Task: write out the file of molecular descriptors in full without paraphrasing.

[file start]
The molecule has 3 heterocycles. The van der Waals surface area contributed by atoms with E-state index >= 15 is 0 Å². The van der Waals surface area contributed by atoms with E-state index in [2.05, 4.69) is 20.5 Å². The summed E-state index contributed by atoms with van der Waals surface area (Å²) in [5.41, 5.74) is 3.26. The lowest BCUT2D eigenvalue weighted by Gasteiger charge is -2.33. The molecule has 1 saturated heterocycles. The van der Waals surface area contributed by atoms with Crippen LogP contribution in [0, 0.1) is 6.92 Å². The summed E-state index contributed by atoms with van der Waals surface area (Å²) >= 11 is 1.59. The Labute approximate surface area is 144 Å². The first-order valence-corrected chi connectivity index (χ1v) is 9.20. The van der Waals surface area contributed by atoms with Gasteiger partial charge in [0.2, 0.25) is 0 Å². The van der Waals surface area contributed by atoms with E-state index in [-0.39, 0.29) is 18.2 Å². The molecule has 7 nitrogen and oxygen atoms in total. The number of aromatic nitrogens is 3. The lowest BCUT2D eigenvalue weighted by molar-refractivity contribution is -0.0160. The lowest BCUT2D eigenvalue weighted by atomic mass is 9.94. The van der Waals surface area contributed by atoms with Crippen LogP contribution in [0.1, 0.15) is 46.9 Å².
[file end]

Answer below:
The molecule has 3 heterocycles. The van der Waals surface area contributed by atoms with E-state index >= 15 is 0 Å². The van der Waals surface area contributed by atoms with E-state index in [2.05, 4.69) is 20.5 Å². The summed E-state index contributed by atoms with van der Waals surface area (Å²) in [5.41, 5.74) is 3.26. The lowest BCUT2D eigenvalue weighted by Gasteiger charge is -2.33. The molecule has 1 saturated heterocycles. The van der Waals surface area contributed by atoms with Crippen LogP contribution in [0, 0.1) is 6.92 Å². The summed E-state index contributed by atoms with van der Waals surface area (Å²) >= 11 is 1.59. The Labute approximate surface area is 144 Å². The first-order valence-corrected chi connectivity index (χ1v) is 9.20. The van der Waals surface area contributed by atoms with Gasteiger partial charge in [0.2, 0.25) is 0 Å². The van der Waals surface area contributed by atoms with E-state index in [-0.39, 0.29) is 18.2 Å². The molecule has 7 nitrogen and oxygen atoms in total. The number of aromatic nitrogens is 3. The lowest BCUT2D eigenvalue weighted by molar-refractivity contribution is -0.0160. The lowest BCUT2D eigenvalue weighted by atomic mass is 9.94. The van der Waals surface area contributed by atoms with Crippen LogP contribution in [0.1, 0.15) is 46.9 Å².